Saturday, June 22, 2024

Finland to Become a Formal Member of NATO Within Days

Immigration News

Nizamuddin Rezahi
Nizamuddin Rezahi
Nizamuddin Rezahi is a journalist and editor for Khaama Press. You may follow him @nizamrezahi on Twitter.

Finland will formally become a new member of the military alliance after the Turkish parliament on Thursday unanimously approved Finland’s accession to NATO.

The new development comes as all 30 NATO members have approved Finland’s membership to the military alliance, making it further stronger.

Appreciating the members’ approval, Finnish President Sauli Niinistö said on Twitter, “I want to thank every one of them for their trust and support. Finland will be a strong and capable ally, committed to the security of the Alliance,” he said. 

Helsinki is set to become the 31st member of the alliance following Turkiye’s vote for Finland’s accession after months, however, Sweden is still out in the cold.

Sweden and Finland, initially applied for NATO membership last May, prompted by Russia’s invasion of Ukraine on February 24, 2022. Turkiye and Hungary have been delaying on approving the membership of the two Nordic nations to the Alliance.

Western officials expected both countries to become full members before a summit of NATO leaders scheduled to take place in Vilnius in July, however, it still remains uncertain whether Stockholm could join the alliance before then because Turkiye has yet to schedule a vote on Sweden.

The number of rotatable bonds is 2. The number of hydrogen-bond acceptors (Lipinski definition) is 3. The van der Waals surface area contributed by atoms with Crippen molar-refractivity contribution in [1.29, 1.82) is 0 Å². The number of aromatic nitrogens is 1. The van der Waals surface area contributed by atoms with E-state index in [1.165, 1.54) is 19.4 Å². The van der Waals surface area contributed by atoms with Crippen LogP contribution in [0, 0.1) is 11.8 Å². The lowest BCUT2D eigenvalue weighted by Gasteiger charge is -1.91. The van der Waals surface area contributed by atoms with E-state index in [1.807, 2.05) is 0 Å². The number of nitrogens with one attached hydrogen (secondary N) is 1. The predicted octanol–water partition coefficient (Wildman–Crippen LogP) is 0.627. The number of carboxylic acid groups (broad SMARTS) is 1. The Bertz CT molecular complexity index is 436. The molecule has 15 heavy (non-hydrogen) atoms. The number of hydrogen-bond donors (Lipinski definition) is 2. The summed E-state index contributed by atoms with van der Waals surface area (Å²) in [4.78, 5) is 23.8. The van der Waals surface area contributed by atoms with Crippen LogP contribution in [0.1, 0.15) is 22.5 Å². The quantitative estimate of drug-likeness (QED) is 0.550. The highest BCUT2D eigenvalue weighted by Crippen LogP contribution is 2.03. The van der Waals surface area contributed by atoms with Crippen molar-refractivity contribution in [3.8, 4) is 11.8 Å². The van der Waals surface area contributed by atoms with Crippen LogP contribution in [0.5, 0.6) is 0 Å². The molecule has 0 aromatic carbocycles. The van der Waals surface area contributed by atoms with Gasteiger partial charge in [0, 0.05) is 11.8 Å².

Following Turkey’s ratification of Finland to join the military alliance Jens Stoltenberg, NATO Secretary General welcomed Turkey’s vote and said on Twitter, “this will make the whole NATO family stronger & safer.” 

To become a full member of the alliance, Finland will soon get an invitation from Jens Stoltenberg and then the US will give its so-called instrument of accession. Also, the US will issue a statement that Finland is now part of the North Atlantic Treaty.

Ankara demanded that the Nordic countries should stop supporting Kurdish armed groups, such as the PKK, and lift their bans on the sales of some arms to Turkey. Ankara also raised concerns that Sweden had been harboring PKK members, which Stockholm denied.

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